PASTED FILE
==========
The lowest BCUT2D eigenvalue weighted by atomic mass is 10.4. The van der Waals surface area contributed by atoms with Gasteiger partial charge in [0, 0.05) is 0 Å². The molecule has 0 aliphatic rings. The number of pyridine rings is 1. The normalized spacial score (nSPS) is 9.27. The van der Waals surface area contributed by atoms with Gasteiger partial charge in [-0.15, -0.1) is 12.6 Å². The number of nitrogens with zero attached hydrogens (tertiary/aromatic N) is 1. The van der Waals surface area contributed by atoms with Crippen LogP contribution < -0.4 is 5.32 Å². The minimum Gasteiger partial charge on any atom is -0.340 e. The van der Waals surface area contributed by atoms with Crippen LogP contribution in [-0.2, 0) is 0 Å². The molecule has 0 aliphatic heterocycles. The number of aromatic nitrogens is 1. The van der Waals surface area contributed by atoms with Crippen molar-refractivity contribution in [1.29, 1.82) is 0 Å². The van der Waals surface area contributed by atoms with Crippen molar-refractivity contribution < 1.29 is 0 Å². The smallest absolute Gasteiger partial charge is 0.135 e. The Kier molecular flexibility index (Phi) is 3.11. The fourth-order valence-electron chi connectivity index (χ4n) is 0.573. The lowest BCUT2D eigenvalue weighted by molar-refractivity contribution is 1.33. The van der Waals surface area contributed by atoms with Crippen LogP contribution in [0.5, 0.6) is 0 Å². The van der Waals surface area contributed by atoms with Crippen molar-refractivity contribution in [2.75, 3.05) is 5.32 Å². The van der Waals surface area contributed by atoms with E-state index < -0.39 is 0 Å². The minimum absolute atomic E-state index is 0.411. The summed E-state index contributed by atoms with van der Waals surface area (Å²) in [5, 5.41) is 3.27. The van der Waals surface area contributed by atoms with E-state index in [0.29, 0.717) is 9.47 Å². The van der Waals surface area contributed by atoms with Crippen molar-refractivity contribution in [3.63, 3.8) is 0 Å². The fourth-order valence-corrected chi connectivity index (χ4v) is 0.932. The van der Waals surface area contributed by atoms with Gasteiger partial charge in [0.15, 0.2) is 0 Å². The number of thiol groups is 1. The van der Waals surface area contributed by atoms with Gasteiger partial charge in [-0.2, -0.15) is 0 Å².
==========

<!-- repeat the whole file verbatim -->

The lowest BCUT2D eigenvalue weighted by atomic mass is 10.4. The van der Waals surface area contributed by atoms with Gasteiger partial charge in [0, 0.05) is 0 Å². The molecule has 0 aliphatic rings. The number of pyridine rings is 1. The normalized spacial score (nSPS) is 9.27. The van der Waals surface area contributed by atoms with Gasteiger partial charge in [-0.15, -0.1) is 12.6 Å². The number of nitrogens with zero attached hydrogens (tertiary/aromatic N) is 1. The van der Waals surface area contributed by atoms with Crippen LogP contribution < -0.4 is 5.32 Å². The minimum Gasteiger partial charge on any atom is -0.340 e. The van der Waals surface area contributed by atoms with Crippen LogP contribution in [-0.2, 0) is 0 Å². The molecule has 0 aliphatic heterocycles. The number of aromatic nitrogens is 1. The van der Waals surface area contributed by atoms with Crippen molar-refractivity contribution in [1.29, 1.82) is 0 Å². The van der Waals surface area contributed by atoms with Crippen molar-refractivity contribution < 1.29 is 0 Å². The smallest absolute Gasteiger partial charge is 0.135 e. The Kier molecular flexibility index (Phi) is 3.11. The fourth-order valence-electron chi connectivity index (χ4n) is 0.573. The lowest BCUT2D eigenvalue weighted by molar-refractivity contribution is 1.33. The van der Waals surface area contributed by atoms with Crippen LogP contribution in [0.5, 0.6) is 0 Å². The van der Waals surface area contributed by atoms with Crippen molar-refractivity contribution in [2.75, 3.05) is 5.32 Å². The van der Waals surface area contributed by atoms with E-state index < -0.39 is 0 Å². The minimum absolute atomic E-state index is 0.411. The summed E-state index contributed by atoms with van der Waals surface area (Å²) in [5, 5.41) is 3.27. The van der Waals surface area contributed by atoms with E-state index in [0.29, 0.717) is 9.47 Å². The van der Waals surface area contributed by atoms with Crippen molar-refractivity contribution in [3.63, 3.8) is 0 Å². The fourth-order valence-corrected chi connectivity index (χ4v) is 0.932. The van der Waals surface area contributed by atoms with Gasteiger partial charge in [0.15, 0.2) is 0 Å². The number of thiol groups is 1. The van der Waals surface area contributed by atoms with Gasteiger partial charge in [-0.2, -0.15) is 0 Å².